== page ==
Blood of the Unknowns, a
Sequel to Guns at the Abyss,
by American Author John
Sammon, Released on Web-e-
An Assistant to a German Chancellor is Thrown into His Masters War Pacific Grove, California, USA Blood of the Unknowns, a sequel to Guns at the Abyss, is a first edition political and action warfare novel by John Sammon. The book is being released on Web-e-
Books in support of world-wide, cross-platform distribution of his fictional drama on the hard realities of World War I from the perspective of a German soldier. The Tri-Screen Connection, LLC, publisher and distributor of the exclusive e-book, is providing the technology platform and online shopping website for Blood of the Unknowns.
In the Story Blood of the Unknowns, a sequel to Guns of the Abyss, is the second of two novels of political intrigue and warfare that follow a womans attempt to prevent the spreading cataclysm of events that ignite World War I. In Blood of the Unknowns, we visit the outcome of her vain political activism, and the misfortunes of her husband, a former assistant to the German Chancellor, now consigned to the machine of war as a low-ranking army private fighting at the behest of militarist aristocrats supportive of the imperialist governments expansionary view of a European continent.
Under the moonlight, he and a fellow German soldier, a dark-skinned Gypsy recruit, share the same crowded stand in a muddy, hand-shoveled trench on the
deadly Western Front. As oddly paired as two men of different backgrounds and experience might be, Privates Frieslaven and Maruska hunker in protective friendship, a vital, cooperative defense against enemy sniper fire, bombs and bayonets, and the failures of German leadership that result in the sacrifice of tens of thousands of men pushed beyond human capacity.
The human toll of death and gruesome injury soars on daily basis as constant waves of courageous soldiers snip through braced lines of rolling barbwire, crawl across pock-marked fields, and watch in war-weary horror as compatriots ordered to charge are felled by machine gun fire so thick that retreat is inevitable for those few left standing. Unilateral surrender is not a choice, however bloodied the troops. New recruits, boys with little training replace the unfortunate millions -- soldiers recorded as missing in action, and unknowns buried in battlefield graves.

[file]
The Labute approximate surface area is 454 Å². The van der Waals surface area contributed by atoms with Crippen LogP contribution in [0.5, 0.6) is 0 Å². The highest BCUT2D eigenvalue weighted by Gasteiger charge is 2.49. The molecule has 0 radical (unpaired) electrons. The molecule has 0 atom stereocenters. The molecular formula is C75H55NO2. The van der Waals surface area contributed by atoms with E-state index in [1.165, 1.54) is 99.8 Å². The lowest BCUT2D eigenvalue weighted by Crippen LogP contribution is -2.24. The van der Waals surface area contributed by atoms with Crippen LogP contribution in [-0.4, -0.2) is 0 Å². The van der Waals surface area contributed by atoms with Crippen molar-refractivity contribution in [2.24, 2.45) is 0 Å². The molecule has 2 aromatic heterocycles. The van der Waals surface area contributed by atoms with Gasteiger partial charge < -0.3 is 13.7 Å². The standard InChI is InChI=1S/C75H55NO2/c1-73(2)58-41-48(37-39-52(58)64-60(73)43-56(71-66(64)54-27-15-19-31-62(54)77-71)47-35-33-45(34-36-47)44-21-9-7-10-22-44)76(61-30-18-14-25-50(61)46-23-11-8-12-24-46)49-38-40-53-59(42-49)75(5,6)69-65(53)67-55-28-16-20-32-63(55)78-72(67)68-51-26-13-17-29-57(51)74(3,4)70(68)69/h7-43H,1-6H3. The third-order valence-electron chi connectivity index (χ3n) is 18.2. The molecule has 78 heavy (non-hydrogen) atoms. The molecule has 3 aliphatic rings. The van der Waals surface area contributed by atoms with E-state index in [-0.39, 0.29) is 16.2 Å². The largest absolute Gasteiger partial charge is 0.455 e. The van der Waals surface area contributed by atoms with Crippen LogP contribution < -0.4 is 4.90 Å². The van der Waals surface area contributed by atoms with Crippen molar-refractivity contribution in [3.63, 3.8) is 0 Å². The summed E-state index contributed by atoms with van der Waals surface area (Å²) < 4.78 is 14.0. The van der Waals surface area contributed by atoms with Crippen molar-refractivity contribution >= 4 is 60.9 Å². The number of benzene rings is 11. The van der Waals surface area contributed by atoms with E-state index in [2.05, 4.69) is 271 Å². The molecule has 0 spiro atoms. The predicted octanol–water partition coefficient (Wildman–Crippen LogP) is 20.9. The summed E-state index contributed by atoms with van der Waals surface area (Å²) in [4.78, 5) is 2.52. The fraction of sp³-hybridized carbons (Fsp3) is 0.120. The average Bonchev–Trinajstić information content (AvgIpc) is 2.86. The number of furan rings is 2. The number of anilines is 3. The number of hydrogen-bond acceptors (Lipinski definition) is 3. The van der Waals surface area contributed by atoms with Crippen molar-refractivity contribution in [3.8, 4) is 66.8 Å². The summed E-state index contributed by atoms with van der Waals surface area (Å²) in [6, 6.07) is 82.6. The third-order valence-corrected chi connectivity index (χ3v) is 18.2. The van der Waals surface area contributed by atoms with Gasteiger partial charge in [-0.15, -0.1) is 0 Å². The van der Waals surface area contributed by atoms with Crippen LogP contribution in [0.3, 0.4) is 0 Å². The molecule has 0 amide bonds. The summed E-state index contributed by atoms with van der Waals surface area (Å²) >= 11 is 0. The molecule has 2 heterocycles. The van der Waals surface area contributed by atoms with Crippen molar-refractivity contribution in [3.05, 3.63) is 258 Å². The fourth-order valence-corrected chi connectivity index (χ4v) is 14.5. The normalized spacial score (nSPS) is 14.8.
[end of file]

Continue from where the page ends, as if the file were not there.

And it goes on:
Blood of the Unknowns is viewable in licensed Web-e-Books format available from The Tri-Screen Connection and is compatible with virtually all Internet browser-capable desktop, laptop, tablet, e-reader, mobile smart phone, or similarly equipped devices running Apple, Windows, Android, and Linux operating systems.
Priced at US $5.95 read on-line or offline, no download or installation required.
Blood of the Unknowns
The shelling stopped. On their feet, running, stumbling, a man
to Ernsts right lost his footing, tumbled end-over-end, and fell, face
forward, onto a rock. He couldnt be helped. They had to press on
toward the shots, shouts, and screams, to jump down into the trench
to hack and stab at shadowy enemy figures, to run along the slatted
bottom, tripping, falling, getting up, firing, and trampling the dead in
pursuit of their comrades. Commanded by Ackermann, they removed
grenades, Ackermann the first to pull the chord and toss a M24 inside
a dugout. An explosion, muffled groans and screams. The men
bayonetted, shot, and clubbed their way to the next dugout.
Ernst used the butt of his rifle to strike a man whod thrust a
blade at his gut. He pounded another man who was grappling with a
German soldier. And while he had vowed not to, he tossed grenades
as if commanded by an unseen force, reflexively, instinctively, the
fighting surreal until two glancing blows to his shoulder knocked him
to the dirt, the enemy combatants face close enough to his to hear his
grunting, heaving, gasps for air, Ernst struggling for breath too, from
the choking pressure of a rifle stock against his neck, his perceptions
of the desperate fight blurred, in slow motion, dreamlike, as if he had
jumped outside of himself to witness his death. Crazed with panic and
a sudden self-preserving wave of hate, with the strength of four men
inspired by fear, he jabbed a thumb in the British officers eye then
beat him with his hands, pried apart his jaw, and cracked his neck, the
sound of it abruptly breaking Ernsts solemn vow to never kill.
When silence finally came, Private Frieslaven couldnt
remember whether hed lost or thrown his three stick grenades, and
his rifle was missing. Those not killed of the British troops and their
Nepalese subalterns had fled the trench insufficiently reinforced
against counterattack. Stunned too much to move, feeling like
creatures of another world, the German men flopped down,
exhausted. This was the time the soldiers would learn to call the
malaise, when in the quiet following an action the overwhelming
fatigue rendered a man emotionless, barely able to lift a finger or
express the slightest remark, oblivious to his surrounds, seated for
hours in the bottom of a trench.